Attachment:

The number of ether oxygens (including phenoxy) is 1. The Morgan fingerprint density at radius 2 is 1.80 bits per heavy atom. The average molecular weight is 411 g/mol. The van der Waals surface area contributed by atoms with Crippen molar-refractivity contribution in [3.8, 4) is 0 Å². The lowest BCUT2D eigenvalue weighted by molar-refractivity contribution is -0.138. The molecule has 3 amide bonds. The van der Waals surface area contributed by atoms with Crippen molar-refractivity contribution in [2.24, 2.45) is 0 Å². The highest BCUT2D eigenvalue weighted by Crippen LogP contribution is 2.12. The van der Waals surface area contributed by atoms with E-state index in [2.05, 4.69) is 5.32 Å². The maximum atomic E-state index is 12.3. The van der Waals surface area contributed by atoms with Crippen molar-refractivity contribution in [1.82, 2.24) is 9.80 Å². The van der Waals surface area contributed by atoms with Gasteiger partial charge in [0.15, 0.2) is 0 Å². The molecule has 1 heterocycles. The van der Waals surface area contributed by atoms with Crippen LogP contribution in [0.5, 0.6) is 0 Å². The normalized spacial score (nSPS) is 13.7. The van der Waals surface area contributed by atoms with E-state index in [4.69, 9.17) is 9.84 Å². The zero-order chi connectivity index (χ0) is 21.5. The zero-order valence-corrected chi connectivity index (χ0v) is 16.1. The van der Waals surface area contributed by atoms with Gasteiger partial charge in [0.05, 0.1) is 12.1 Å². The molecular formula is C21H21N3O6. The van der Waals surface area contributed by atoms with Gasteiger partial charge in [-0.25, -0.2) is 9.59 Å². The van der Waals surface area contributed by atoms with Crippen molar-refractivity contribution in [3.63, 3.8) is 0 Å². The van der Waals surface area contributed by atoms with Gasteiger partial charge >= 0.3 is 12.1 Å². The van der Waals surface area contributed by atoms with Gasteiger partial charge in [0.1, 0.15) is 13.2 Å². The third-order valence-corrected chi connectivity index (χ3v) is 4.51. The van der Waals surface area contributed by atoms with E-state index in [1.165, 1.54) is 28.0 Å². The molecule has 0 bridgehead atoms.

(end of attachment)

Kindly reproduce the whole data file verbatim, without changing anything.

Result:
The number of ether oxygens (including phenoxy) is 1. The Morgan fingerprint density at radius 2 is 1.80 bits per heavy atom. The average molecular weight is 411 g/mol. The van der Waals surface area contributed by atoms with Crippen molar-refractivity contribution in [3.8, 4) is 0 Å². The lowest BCUT2D eigenvalue weighted by molar-refractivity contribution is -0.138. The molecule has 3 amide bonds. The van der Waals surface area contributed by atoms with Crippen molar-refractivity contribution in [2.24, 2.45) is 0 Å². The highest BCUT2D eigenvalue weighted by Crippen LogP contribution is 2.12. The van der Waals surface area contributed by atoms with E-state index in [2.05, 4.69) is 5.32 Å². The maximum atomic E-state index is 12.3. The van der Waals surface area contributed by atoms with Crippen molar-refractivity contribution in [1.82, 2.24) is 9.80 Å². The van der Waals surface area contributed by atoms with Gasteiger partial charge in [0.15, 0.2) is 0 Å². The molecule has 1 heterocycles. The van der Waals surface area contributed by atoms with Crippen LogP contribution in [0.5, 0.6) is 0 Å². The normalized spacial score (nSPS) is 13.7. The van der Waals surface area contributed by atoms with E-state index in [4.69, 9.17) is 9.84 Å². The zero-order chi connectivity index (χ0) is 21.5. The zero-order valence-corrected chi connectivity index (χ0v) is 16.1. The van der Waals surface area contributed by atoms with Gasteiger partial charge in [0.05, 0.1) is 12.1 Å². The molecular formula is C21H21N3O6. The van der Waals surface area contributed by atoms with Gasteiger partial charge in [-0.25, -0.2) is 9.59 Å². The van der Waals surface area contributed by atoms with Crippen molar-refractivity contribution in [3.63, 3.8) is 0 Å². The van der Waals surface area contributed by atoms with Gasteiger partial charge >= 0.3 is 12.1 Å². The van der Waals surface area contributed by atoms with Gasteiger partial charge in [0.1, 0.15) is 13.2 Å². The third-order valence-corrected chi connectivity index (χ3v) is 4.51. The van der Waals surface area contributed by atoms with E-state index in [1.165, 1.54) is 28.0 Å². The molecule has 0 bridgehead atoms.